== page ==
A new collaborative office space for Portland-area immigrants is scheduled to open for business Monday at 24 Preble St. in Portland.

Equipped with the latest technology and equipment, The Greater Portland Immigrant Welcome Center aims “to be a collaborative community and co-working space where mission-driven nonprofits, businesses and startups connect, learn and grow by providing professional, collaborative support for prosperity and inclusion,” says its website.

The center is the brainchild of Alain Nahimana, an immigrant from Burundi, and Damas Rugaba, an immigrant from Rwanda, who came up with the concept three years ago. They said they realized there were many different communities of immigrants working separately who could be more effective if they shared resources.

“This is our dream,” said Rugaba, president of the center’s board.

Armed with grants from the Broad Reach Fund of the Maine Community Foundation and donations from more than two dozen businesses, agencies and individuals, the center includes 3,960 square feet of office space, meeting rooms and business equipment.

There are no fees for membership at this point. There are cubicles, fax machines, high-speed internet and Wi-Fi available. Members share a receptionist and may use the center as a mailing address. The offices are decorated with bright paint, sleek furniture and works by local artists available for purchase through Creative Portland, the city’s official arts agency.


“We wanted to show excellence so someone who comes here is inspired. This place has to be excellent,” said Rugaba.

But the center is much more than a state-of-the-art business space, said Nahimana, the interim executive director.

With long waiting lists for a spot in area English language classes, there are plans for a digital language lab to help immigrants perfect their English.

“We need to target highly skilled immigrants who need to get into a job quickly,” said Nahimana.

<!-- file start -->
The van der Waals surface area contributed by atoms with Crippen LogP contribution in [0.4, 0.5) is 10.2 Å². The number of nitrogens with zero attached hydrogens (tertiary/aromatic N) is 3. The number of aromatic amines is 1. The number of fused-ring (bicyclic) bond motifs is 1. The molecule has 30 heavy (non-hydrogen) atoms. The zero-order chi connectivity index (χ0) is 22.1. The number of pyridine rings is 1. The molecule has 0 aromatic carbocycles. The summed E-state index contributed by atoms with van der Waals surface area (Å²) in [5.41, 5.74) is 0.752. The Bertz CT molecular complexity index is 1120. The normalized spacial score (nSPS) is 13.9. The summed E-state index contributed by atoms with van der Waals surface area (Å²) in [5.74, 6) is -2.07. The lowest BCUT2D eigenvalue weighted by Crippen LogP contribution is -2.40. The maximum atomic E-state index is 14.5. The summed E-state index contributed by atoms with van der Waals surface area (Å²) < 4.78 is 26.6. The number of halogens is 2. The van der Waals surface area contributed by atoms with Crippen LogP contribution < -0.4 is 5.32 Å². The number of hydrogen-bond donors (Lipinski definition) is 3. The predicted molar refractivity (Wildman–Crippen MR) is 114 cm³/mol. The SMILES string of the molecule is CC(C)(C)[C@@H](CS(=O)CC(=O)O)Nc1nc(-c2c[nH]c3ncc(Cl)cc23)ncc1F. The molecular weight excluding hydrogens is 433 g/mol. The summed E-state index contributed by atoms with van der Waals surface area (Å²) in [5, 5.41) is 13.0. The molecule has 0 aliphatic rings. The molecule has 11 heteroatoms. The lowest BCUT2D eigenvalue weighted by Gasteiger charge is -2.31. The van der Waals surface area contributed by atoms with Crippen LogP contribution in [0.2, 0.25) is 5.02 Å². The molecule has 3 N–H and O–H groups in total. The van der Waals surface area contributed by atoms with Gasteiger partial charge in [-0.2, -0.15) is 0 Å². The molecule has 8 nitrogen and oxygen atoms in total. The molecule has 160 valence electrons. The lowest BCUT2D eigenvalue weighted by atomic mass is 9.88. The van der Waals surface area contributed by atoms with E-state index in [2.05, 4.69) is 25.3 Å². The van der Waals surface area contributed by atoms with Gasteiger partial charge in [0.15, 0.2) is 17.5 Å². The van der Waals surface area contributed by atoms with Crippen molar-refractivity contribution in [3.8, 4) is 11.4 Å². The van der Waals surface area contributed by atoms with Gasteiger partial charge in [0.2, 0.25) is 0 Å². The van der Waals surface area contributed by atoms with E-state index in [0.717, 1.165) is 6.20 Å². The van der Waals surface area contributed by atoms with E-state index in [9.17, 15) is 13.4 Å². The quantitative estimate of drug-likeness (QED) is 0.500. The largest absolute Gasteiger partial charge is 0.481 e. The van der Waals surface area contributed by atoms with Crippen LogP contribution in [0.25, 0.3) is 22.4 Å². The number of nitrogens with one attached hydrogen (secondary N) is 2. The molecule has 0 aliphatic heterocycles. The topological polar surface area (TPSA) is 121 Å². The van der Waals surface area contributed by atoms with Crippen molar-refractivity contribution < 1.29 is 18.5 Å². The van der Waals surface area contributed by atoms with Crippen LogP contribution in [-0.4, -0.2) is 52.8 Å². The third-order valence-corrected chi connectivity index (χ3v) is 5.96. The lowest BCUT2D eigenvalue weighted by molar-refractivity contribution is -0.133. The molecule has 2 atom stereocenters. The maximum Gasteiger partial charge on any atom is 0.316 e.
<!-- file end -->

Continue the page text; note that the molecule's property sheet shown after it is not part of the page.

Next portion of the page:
The center is focused on becoming a hub for immigrant entrepreneurs, who account for a quarter of all new businesses nationally. Nahimana said most immigrants have no idea of the resources that are already available to them. The center is looking for volunteer partners to provide training in business skills, such as accounting.

“We want to connect people to lending institutions,” added Nahimana.


The center is also working to start a campaign to help immigrants become citizens. Rugaba said many immigrants come from countries without democracies and they do not understand the value of civic engagement.

“We can’t build an inclusive economy without an inclusive democracy,” said Nahimana.

The high cost of applying for U.S. citizenship has made it a low priority for many immigrants. Nahimana said it costs close to $900 to go through the process, not including legal fees. That is money immigrants could be sending to relatives back in their home countries or spending on food, shelter and education, he said.

The center is working with cPort Credit Union to help area immigrants secure affordable citizenship loans.

The center is already home to several nonprofits, including Women United Around the World and the New Maine Tenants Association. A few individual members are already working there, such as Rwandan immigrant Egide Mbabaz who is using it to launch his photography business, Egide Images.

Beth Quimby can be contacted at 791-6363 or at:


Twitter: bquimby

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